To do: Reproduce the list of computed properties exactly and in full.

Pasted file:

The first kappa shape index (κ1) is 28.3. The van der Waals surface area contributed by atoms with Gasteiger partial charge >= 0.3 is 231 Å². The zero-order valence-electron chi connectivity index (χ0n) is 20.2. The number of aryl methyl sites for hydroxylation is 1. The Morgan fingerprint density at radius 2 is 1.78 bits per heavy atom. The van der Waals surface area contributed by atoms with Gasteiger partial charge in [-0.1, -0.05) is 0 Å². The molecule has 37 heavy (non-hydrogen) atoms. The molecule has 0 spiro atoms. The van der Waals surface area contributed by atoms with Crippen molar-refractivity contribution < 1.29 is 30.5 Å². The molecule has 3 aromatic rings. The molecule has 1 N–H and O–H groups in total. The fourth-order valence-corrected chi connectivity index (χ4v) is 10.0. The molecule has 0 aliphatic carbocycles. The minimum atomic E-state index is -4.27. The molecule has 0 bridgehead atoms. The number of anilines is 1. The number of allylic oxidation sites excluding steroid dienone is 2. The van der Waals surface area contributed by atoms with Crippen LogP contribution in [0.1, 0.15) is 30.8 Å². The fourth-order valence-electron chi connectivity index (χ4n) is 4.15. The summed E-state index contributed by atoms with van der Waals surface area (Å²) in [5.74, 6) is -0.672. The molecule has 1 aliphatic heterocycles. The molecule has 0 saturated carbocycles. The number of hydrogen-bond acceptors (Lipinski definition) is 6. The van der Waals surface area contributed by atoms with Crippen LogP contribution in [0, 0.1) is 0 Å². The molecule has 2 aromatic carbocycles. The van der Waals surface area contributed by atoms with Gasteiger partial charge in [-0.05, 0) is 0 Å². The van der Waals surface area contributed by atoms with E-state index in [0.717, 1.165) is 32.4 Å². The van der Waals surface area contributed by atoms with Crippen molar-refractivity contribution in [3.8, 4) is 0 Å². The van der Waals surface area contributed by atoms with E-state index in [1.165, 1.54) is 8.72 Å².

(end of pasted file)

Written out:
The first kappa shape index (κ1) is 28.3. The van der Waals surface area contributed by atoms with Gasteiger partial charge >= 0.3 is 231 Å². The zero-order valence-electron chi connectivity index (χ0n) is 20.2. The number of aryl methyl sites for hydroxylation is 1. The Morgan fingerprint density at radius 2 is 1.78 bits per heavy atom. The van der Waals surface area contributed by atoms with Gasteiger partial charge in [-0.1, -0.05) is 0 Å². The molecule has 37 heavy (non-hydrogen) atoms. The molecule has 0 spiro atoms. The van der Waals surface area contributed by atoms with Crippen molar-refractivity contribution < 1.29 is 30.5 Å². The molecule has 3 aromatic rings. The molecule has 1 N–H and O–H groups in total. The fourth-order valence-corrected chi connectivity index (χ4v) is 10.0. The molecule has 0 aliphatic carbocycles. The minimum atomic E-state index is -4.27. The molecule has 0 bridgehead atoms. The number of anilines is 1. The number of allylic oxidation sites excluding steroid dienone is 2. The van der Waals surface area contributed by atoms with Crippen LogP contribution in [0.1, 0.15) is 30.8 Å². The fourth-order valence-electron chi connectivity index (χ4n) is 4.15. The summed E-state index contributed by atoms with van der Waals surface area (Å²) in [5.74, 6) is -0.672. The molecule has 1 aliphatic heterocycles. The molecule has 0 saturated carbocycles. The number of hydrogen-bond acceptors (Lipinski definition) is 6. The van der Waals surface area contributed by atoms with Crippen LogP contribution in [0, 0.1) is 0 Å². The molecule has 2 aromatic carbocycles. The van der Waals surface area contributed by atoms with Gasteiger partial charge in [-0.05, 0) is 0 Å². The van der Waals surface area contributed by atoms with E-state index in [0.717, 1.165) is 32.4 Å². The van der Waals surface area contributed by atoms with Crippen molar-refractivity contribution in [3.8, 4) is 0 Å². The van der Waals surface area contributed by atoms with E-state index in [1.165, 1.54) is 8.72 Å².